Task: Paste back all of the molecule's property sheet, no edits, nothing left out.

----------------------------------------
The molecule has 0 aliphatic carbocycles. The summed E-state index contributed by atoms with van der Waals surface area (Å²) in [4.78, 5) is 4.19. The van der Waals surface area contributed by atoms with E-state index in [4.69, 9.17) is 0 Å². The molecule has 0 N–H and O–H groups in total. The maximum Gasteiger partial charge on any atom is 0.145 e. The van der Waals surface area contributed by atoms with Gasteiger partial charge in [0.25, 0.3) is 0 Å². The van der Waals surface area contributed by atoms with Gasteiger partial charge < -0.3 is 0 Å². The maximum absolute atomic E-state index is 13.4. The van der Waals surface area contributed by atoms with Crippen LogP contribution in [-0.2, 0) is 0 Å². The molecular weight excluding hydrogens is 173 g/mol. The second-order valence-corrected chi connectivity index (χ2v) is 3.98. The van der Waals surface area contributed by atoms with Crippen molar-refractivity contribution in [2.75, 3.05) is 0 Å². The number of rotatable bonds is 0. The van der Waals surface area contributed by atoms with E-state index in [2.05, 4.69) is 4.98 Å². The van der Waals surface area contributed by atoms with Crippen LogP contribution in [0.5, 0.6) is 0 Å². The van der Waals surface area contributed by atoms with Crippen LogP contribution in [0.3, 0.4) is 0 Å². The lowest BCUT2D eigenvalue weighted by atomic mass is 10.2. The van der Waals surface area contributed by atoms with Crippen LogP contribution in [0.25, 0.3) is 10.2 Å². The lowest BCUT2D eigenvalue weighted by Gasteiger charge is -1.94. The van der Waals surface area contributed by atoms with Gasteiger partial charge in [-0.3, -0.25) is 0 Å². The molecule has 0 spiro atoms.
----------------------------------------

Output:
The molecule has 0 aliphatic carbocycles. The summed E-state index contributed by atoms with van der Waals surface area (Å²) in [4.78, 5) is 4.19. The van der Waals surface area contributed by atoms with E-state index in [4.69, 9.17) is 0 Å². The molecule has 0 N–H and O–H groups in total. The maximum Gasteiger partial charge on any atom is 0.145 e. The van der Waals surface area contributed by atoms with Gasteiger partial charge in [0.25, 0.3) is 0 Å². The van der Waals surface area contributed by atoms with Gasteiger partial charge < -0.3 is 0 Å². The maximum absolute atomic E-state index is 13.4. The van der Waals surface area contributed by atoms with Crippen LogP contribution in [-0.2, 0) is 0 Å². The molecular weight excluding hydrogens is 173 g/mol. The second-order valence-corrected chi connectivity index (χ2v) is 3.98. The van der Waals surface area contributed by atoms with Crippen molar-refractivity contribution in [2.75, 3.05) is 0 Å². The number of rotatable bonds is 0. The van der Waals surface area contributed by atoms with E-state index in [2.05, 4.69) is 4.98 Å². The van der Waals surface area contributed by atoms with Crippen LogP contribution in [0.5, 0.6) is 0 Å². The van der Waals surface area contributed by atoms with Crippen LogP contribution in [0.3, 0.4) is 0 Å². The lowest BCUT2D eigenvalue weighted by atomic mass is 10.2. The van der Waals surface area contributed by atoms with Crippen LogP contribution in [0.25, 0.3) is 10.2 Å². The lowest BCUT2D eigenvalue weighted by Gasteiger charge is -1.94. The van der Waals surface area contributed by atoms with Gasteiger partial charge in [-0.3, -0.25) is 0 Å². The molecule has 0 spiro atoms.